Extra Bases

Francona takes injuries in stride

Terry Francona was not about to play the `Woe is me’ card when he fished out an index card from his back pocket before this afternoon’s pregame chat with the media at Fenway Park.

“Actually brought notes here,” Francona said, anticipating questions about injured catcher Victor Martinez, second baseman Dustin Pedroia and pitcher Clay Buchholz, et al before tonight’s game against the visiting Tampa Bay Rays.

Martinez was placed on the disabled list today after suffering what Francona termed “a minimally-displaced fracture'” of his left thumb Sunday in San Francisco, prompting the Sox to call up catcher Gustavo Molina.

“Victor’s in a splint and, in the meantime, he can do everything that is tolerated, now what that is we’re not sure,” Francona said. “We got let this thing heal a little bit. He had no chance of catching in the next week or two. It was going to be impossible. Hopefully, we’ll get through the All-Star break and he’ll be very close to being ready. That would be the hope, but we’ll see. We just have to give it a little time to heal.”

If there was encouraging aspect to Martinez’s injury it was, as Francona pointed out, “There wasn’t a break to the point where you needed to put a pin in it. The bright side of it is that this thing is not going to be long term.'”

Apprised that Molina had some experience catching a knuckleball, Francona cracked, “Good enough for me.” Molina is expected to catch knuckleballer Tim Wakefield on Friday against the visiting Baltimore Orioles.

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“He actually caught one of Wake’s sides this spring,” Francona said. “His strong suit is that he’s got great hands, so that’s good.'”

Francona expressed guarded optimism about Buchholz’s left hamstring, which he injured running to second base in the second inning of Saturday’s game at San Francisco,

“It’s a hamstring strain and we’re obviously relieved about that,” Francona said. “We’ve been a little bit fortunate having a couple of days off on a Monday and a Thursday in the same week, which is a little bit rare. There’s a chance he could pitch Monday. If he’s not able to, there’s a chance he could pitch Tuesday.

“If we get to Tuesday and he’s not ready to pitch then we’ll have to make a move,” Francona said, “because that’ll be our fifth day in a row. I think there’s a decent chance that’ll work, then we’ll make an adjustment. But to get that where he’s able to pitch, he’ll have to do some things in the meantime; he’ll have to be able to throw a side, he’ll have to be able to cover his position.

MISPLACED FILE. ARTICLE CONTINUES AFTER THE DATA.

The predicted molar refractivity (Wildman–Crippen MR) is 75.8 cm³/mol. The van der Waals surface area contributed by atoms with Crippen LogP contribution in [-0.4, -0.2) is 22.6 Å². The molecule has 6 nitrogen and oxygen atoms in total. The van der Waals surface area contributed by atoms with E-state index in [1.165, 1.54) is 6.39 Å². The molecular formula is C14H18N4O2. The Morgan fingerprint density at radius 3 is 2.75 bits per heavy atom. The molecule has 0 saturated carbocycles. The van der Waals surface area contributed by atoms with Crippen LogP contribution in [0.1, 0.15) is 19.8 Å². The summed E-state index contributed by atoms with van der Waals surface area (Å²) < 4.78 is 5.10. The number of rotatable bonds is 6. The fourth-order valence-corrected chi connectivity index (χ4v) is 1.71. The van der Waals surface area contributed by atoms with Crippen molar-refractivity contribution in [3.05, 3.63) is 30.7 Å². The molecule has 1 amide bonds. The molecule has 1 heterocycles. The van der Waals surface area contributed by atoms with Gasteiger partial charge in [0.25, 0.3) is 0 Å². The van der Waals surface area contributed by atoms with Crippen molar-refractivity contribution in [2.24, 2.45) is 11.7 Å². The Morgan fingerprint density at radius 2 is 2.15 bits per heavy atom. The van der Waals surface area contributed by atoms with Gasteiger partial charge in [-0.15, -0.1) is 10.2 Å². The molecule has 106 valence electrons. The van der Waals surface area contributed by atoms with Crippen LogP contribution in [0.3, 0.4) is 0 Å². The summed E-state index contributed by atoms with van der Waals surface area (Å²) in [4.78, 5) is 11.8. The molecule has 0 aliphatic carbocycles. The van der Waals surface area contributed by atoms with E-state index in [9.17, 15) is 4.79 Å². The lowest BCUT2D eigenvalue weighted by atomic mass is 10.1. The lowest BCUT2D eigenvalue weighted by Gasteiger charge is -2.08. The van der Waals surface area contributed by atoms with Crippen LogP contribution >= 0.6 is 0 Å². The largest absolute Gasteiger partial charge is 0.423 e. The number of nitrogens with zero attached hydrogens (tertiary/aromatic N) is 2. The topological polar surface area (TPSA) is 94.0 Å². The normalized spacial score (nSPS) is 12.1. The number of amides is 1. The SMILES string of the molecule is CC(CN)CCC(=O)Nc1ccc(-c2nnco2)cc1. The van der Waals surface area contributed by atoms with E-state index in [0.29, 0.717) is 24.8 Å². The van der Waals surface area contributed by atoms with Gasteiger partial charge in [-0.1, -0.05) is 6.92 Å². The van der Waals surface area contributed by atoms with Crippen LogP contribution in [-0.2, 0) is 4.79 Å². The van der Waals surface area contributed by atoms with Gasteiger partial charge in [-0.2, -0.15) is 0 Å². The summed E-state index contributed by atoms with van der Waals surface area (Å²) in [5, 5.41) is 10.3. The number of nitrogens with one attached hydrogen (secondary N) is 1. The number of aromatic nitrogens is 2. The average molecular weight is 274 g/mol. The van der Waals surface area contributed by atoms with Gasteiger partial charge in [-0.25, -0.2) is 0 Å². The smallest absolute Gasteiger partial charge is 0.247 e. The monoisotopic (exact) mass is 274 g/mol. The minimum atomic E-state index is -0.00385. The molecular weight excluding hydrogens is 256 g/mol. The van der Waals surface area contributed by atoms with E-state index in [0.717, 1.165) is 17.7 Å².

“But he’s going to go out today and do his normal Day 2, which is encouraging.”

Francona said Pedroia was looking at “2-3 weeks, non-weight bearing,” before another medical examination and assessment would be made on his healing process. “Then the gradual progression toward baseball activities, based on the healing,” he said.

Francona reported infielder Jed Lowrie, who has been on the DL since the beginning of the season with mononucleosis, would be activated Saturday and sent to Lowell to begin a 20-day rehab assignment.

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Francona said Lowrie could possibly enter the rotation at second base during Pedroia’s absence, but cautioned, “He needs to play a little bit. He’s going to need probably every bit of those 20 days, so that’s not on the horizon.”

Outfielder Jeremy Hermida (ribs) continued working on his swing. “He did some flips last day in San Francisco, then he had the off day [Monday] and he’s going to do some more flips today and probably for the next 2-3-4 days,” Francona said. “He’ll have a down day and, hopefully, he’ll graduate to BP on the field, but he’s been doing pretty well.

“He’s been doing all the other things pretty aggressively — outfield drills and baserunning — but the swings are the last thing to come and I think he feels pretty good about himself.”

Asked whether he ever bemoaned having to handle all the mounting injuries, Francona said, “No. I don’t feel that way. Whatever happens, happens. That’s part of the game. We were coming off a couple of good wins.We’ve done a terrific job. Guys are banding together and the energy in our dugout has been unbelievable — and on the field.

“So I think we’re more fixated on that as opposed to the `Woe is me,’ ” Francona said. “It’s more like, `How are we going to win?’ So there’s no reason for me to fret, because our players don’t seem to be. So it’s actually been pretty good. I understand we have pretty good players and some of ’em are hurt. It makes your margin for error a little bit smaller, but hopefully we won’t make errors.”

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